• Deputy Orlando Hernandez, the legislation’s champion, and RENATA held a press conference to expose the industry’s meeting with the MOH. The press conference served as the catalyst to end consideration of industry sponsored legislation.
  • RENATA educated legislators about the importance of the Framework Convention on Tobacco Control (FCTC) and Article 5.3, which protects against the partnerships between governments and the tobacco industry.
  • As part of a paid media campaign, advocates placed ads at bus shelters depicting stories of disease caused by tobacco use. RENATA also installed 50 giant cigarettes, each displaying the story of a victim of tobacco use, near the Legislative Assembly
  • RENATA held a press conference at the National Children’s Hospital detailing the impact of tobacco on children. The youth event achieved widespread press interest.
  • RENATA installed a death clock at the Legislative Assembly to mark the tobacco-related death of a person every 2 hours and 40 minutes, the death toll in Costa Rica, reminding legislators of the urgent need to vote on the bill.

As a result of persistent monitoring of the bill’s progress through the Legislative Assembly, RENATA and En-Comunicación were able to respond promptly to the constitutional challenge to thwart industry interference. Activities included:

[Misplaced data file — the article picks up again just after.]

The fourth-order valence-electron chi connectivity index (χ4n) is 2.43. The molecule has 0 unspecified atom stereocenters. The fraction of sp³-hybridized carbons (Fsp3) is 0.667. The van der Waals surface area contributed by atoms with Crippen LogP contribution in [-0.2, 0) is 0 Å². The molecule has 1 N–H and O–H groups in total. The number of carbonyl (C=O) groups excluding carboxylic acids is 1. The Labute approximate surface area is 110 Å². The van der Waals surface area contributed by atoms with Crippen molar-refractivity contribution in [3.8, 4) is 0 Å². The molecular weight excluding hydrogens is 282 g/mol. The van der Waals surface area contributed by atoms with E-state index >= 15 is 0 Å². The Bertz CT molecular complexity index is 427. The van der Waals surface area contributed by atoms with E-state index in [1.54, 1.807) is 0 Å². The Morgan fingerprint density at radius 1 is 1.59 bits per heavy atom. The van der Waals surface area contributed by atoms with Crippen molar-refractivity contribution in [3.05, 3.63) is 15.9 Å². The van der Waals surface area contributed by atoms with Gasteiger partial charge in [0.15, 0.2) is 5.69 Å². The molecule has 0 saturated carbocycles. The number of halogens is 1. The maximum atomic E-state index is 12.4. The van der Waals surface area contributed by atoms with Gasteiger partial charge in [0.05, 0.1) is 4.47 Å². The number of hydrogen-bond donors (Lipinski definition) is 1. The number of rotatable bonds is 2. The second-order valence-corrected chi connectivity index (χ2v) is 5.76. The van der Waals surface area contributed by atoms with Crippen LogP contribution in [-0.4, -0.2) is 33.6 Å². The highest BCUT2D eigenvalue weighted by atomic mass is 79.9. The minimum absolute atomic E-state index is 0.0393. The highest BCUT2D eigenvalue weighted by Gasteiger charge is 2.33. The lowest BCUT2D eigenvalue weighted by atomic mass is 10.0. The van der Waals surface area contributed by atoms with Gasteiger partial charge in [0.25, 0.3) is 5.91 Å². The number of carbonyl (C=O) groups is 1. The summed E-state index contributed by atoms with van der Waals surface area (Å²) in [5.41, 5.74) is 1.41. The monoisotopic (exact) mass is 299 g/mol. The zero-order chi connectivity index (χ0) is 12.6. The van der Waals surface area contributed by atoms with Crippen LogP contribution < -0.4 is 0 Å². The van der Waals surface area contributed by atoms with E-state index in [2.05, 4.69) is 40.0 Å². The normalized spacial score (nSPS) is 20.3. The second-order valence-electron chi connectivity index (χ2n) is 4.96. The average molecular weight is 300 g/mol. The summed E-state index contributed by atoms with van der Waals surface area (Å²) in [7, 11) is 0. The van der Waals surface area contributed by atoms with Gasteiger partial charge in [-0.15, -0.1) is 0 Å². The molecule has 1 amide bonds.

• RENATA developed a brief for the Constitutional Court providing counter-arguments in support of the constitutionality of the law
  • Members of RENATA, the Ministry of Health, the National Cancer Network, the Social Security Fund (CCSS), the Institute on Alcoholism and Drug Abuse (IAFA), public and private universities, members of the National Assembly and victims of tobacco use organized in front of the Supreme Court, calling for the Constitutional Court to resolve the consultation quickly

Outcomes

  • By creating a media campaign relaying the stories of tobacco victims, including the harmful effects on children, RENATA and En-Comunicación appealed to public interest and were well received by the press, resulting in widespread media coverage throughout the process
  • RENATA and En-Comunicacion’s efforts changed the national debate. An example of this success is in the change in attitude of government officials who in 2010 met privately with the tobacco industry and who by 2011 openly rejected such meetings due to Article 5.3 of the FCTC
  • On March 20, 2012 the Supreme Court ruled that the “General Law on Tobacco Control and its Harmful Effects on Health” does not violate constitutional requirements
  • On March 22, 2012 the President of the Republic of Costa Rica signed the “General Law on Tobacco Control and its Harmful Effects on Health,” establishing the following regulations:
    • 100% smoke-free spaces
    • Restrictions on advertising, sponsorship and promotion
    • Sale of packs of no less than 20 cigarettes
    • Tax of 20 cents per cigarette
    • Graphic health warnings on cigarette packs covering 50% of the front and back of the pack